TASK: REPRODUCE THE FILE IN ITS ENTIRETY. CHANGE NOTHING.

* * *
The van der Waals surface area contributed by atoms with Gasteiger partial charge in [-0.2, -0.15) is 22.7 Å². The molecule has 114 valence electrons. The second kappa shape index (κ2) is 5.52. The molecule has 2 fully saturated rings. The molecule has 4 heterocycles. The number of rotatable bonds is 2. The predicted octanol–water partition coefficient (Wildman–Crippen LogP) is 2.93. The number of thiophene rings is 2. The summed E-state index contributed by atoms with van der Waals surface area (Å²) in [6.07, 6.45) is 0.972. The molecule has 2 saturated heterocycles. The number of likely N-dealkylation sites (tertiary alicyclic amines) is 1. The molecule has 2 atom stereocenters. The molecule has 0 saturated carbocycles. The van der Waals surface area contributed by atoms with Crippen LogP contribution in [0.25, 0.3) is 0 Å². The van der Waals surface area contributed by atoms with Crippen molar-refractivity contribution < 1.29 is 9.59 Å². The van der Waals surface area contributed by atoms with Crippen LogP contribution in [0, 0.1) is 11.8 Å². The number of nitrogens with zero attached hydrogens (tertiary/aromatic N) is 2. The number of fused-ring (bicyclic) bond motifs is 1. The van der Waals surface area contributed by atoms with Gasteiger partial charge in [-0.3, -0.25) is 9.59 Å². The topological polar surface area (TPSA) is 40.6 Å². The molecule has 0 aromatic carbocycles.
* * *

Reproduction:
The van der Waals surface area contributed by atoms with Gasteiger partial charge in [-0.2, -0.15) is 22.7 Å². The molecule has 114 valence electrons. The second kappa shape index (κ2) is 5.52. The molecule has 2 fully saturated rings. The molecule has 4 heterocycles. The number of rotatable bonds is 2. The predicted octanol–water partition coefficient (Wildman–Crippen LogP) is 2.93. The number of thiophene rings is 2. The summed E-state index contributed by atoms with van der Waals surface area (Å²) in [6.07, 6.45) is 0.972. The molecule has 2 saturated heterocycles. The number of likely N-dealkylation sites (tertiary alicyclic amines) is 1. The molecule has 2 atom stereocenters. The molecule has 0 saturated carbocycles. The van der Waals surface area contributed by atoms with Crippen LogP contribution in [0.25, 0.3) is 0 Å². The van der Waals surface area contributed by atoms with Crippen molar-refractivity contribution < 1.29 is 9.59 Å². The van der Waals surface area contributed by atoms with Crippen LogP contribution in [0, 0.1) is 11.8 Å². The number of nitrogens with zero attached hydrogens (tertiary/aromatic N) is 2. The number of fused-ring (bicyclic) bond motifs is 1. The van der Waals surface area contributed by atoms with Gasteiger partial charge in [-0.3, -0.25) is 9.59 Å². The topological polar surface area (TPSA) is 40.6 Å². The molecule has 0 aromatic carbocycles.